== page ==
Molecular dynamics simulations of grain interactions in shock-compressed highly textured columnar nanocrystals
PG Heighway and D McGonegle and N Park and A Higginbotham and JS Wark, PHYSICAL REVIEW MATERIALS, 3, 083602 (2019).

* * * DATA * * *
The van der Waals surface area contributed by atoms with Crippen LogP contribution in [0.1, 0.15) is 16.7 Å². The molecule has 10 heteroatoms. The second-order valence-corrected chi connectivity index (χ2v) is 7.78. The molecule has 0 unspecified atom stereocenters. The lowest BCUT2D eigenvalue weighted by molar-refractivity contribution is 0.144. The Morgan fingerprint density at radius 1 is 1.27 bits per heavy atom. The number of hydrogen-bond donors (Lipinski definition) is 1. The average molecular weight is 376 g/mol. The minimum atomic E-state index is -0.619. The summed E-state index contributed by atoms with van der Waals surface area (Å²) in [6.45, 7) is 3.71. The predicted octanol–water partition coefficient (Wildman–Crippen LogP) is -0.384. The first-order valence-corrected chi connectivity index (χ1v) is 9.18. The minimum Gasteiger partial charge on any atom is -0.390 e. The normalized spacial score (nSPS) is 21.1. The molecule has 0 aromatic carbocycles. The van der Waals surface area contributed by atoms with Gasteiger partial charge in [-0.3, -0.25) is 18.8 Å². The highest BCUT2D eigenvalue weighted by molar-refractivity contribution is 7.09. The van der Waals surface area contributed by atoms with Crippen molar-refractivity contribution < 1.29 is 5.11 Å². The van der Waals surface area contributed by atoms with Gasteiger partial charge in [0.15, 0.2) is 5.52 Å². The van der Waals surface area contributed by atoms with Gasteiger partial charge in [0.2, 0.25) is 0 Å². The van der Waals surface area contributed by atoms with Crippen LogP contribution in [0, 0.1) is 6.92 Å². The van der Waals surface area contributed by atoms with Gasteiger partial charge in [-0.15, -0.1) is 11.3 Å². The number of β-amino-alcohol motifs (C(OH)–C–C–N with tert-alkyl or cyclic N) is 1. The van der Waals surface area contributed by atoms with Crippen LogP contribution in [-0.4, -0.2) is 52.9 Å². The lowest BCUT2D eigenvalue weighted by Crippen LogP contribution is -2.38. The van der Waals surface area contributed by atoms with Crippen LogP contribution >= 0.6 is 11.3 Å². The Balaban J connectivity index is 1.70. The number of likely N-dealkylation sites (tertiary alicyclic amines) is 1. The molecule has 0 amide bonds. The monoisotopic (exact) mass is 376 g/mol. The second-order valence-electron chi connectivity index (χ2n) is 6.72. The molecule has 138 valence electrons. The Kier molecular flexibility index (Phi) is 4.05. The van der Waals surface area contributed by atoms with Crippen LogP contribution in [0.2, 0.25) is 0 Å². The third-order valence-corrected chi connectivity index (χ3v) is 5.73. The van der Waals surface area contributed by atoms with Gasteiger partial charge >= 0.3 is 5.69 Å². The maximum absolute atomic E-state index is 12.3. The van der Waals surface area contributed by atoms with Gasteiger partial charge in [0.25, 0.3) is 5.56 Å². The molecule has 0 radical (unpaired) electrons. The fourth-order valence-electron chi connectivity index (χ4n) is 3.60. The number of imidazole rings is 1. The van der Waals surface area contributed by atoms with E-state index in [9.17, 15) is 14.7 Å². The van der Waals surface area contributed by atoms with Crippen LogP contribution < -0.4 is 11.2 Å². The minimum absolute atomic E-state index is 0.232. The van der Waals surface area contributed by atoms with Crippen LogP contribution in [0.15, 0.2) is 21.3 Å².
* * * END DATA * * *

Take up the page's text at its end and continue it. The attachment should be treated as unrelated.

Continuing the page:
While experimental and computational studies abound demonstrating the diverse range of phenomena caused by grain interactions under quasistatic loading conditions, far less attention has been given to these interactions under the comparatively dramatic conditions of shock compression. The consideration of grain interactions is essential within the context of contemporary shock-compression experiments that exploit the distinctive x-ray diffraction patterns of highly textured (and therefore strongly anisotropic) targets in order to interrogate local structural evolution. We present here a study of grain interaction effects in shock-compressed, body-centered cubic tantalum nanocrystals characterized by a columnar geometry and a strong fiber texture using large-scale molecular dynamics simulations. Our study reveals that contiguous grains deform cooperatively in directions perpendicular to the shock, driven by the gigapascal-scale stress gradients induced over their boundaries by the uniaxial compression, and in so doing are able to reach a state of reduced transverse shear stress. We compare the extent of this relaxation for two different columnar geometries (distinguished by their square or hexagonal cross-sections), and quantify the attendant change in the transverse elastic strains. We further show that cooperative deformation is able to replace ordinary plastic deformation mechanisms at lower shock pressures, and, under certain conditions, activate new mechanisms at higher pressures.
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